As the afternoon rain continued to fall, Josh met with his boss, Kelly Shumate, and a salesperson from Trinity Turf. Still, business as usual. Then a lightning bolt struck the car of a grounds-crew employee that made the men jump our of their seats. When they inspected the car later, they could see, as Josh said, that "it was fried." The storm had to be particularly worrisome for Trevino, who grew up in Texas and knows all about severe weather, and whose career was interrupted in 1975 when he was struck by lightning while playing. Howard's Creek, which runs through the course, was rising, as it often does. But now the rain was powerful and unrelenting. Josh thought, "This is getting bad." He went out to survey the situation and saw that entire holes were underwater. He was still focused on his course and the upcoming tournament. "I was starting to get a numb feeling," he said.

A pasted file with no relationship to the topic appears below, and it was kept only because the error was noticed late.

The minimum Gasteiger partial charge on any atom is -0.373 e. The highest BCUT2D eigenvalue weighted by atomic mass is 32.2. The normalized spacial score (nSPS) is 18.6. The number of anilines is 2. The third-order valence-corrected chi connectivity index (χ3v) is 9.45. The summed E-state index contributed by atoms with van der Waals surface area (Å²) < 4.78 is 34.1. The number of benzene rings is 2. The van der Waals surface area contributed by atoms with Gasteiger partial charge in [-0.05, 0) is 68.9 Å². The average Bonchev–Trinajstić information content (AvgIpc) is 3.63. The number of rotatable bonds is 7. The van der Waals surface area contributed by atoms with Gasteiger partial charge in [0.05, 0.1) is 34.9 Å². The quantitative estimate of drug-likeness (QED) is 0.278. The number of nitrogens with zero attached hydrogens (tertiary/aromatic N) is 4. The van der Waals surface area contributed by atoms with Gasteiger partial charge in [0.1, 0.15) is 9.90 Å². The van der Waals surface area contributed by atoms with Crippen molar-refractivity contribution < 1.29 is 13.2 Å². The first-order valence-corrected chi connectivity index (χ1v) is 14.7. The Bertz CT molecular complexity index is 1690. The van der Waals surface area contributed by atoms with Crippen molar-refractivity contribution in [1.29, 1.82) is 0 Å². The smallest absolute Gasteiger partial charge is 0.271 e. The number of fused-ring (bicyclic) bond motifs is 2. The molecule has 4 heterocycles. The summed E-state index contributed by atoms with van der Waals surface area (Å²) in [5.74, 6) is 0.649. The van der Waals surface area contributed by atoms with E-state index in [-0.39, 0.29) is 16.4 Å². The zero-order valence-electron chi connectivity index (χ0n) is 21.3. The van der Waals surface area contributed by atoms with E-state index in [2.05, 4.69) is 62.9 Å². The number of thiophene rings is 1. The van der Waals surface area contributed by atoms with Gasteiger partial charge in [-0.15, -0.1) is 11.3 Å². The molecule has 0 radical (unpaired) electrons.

Nicole Lewis tried to get to the door of her house, but she couldn't make it through the impromptu river that was now running across her lawn. Her kids, staying with relatives, were safe. The dog was on the porch. The rapids overwhelmed her and started to carry her away. She was washed in the direction of a stout oak, almost too wide for her to get her hands around. But she did. Her neighbors shouted out to her and told her they would call for help but discovered that their phones were dead. Nicole prayed. She thought about her children. She held on to that tree for dear life. Twice, she felt her grip coming loose. Twice, she thought she was a goner. She held on for at least two hours, most likely closer to three and maybe more like four. It was hard to keep track, but she hung on to that tree all through the storm, the water raging beneath her. A bulldozer, of all things, ultimately came to her rescue. Before the night was out, she had a tearful reunion with her kids. Her beloved dog, 16 years old and with bad hind legs, was gone. But the kids, thank God, her own children and her stepchildren, were fine.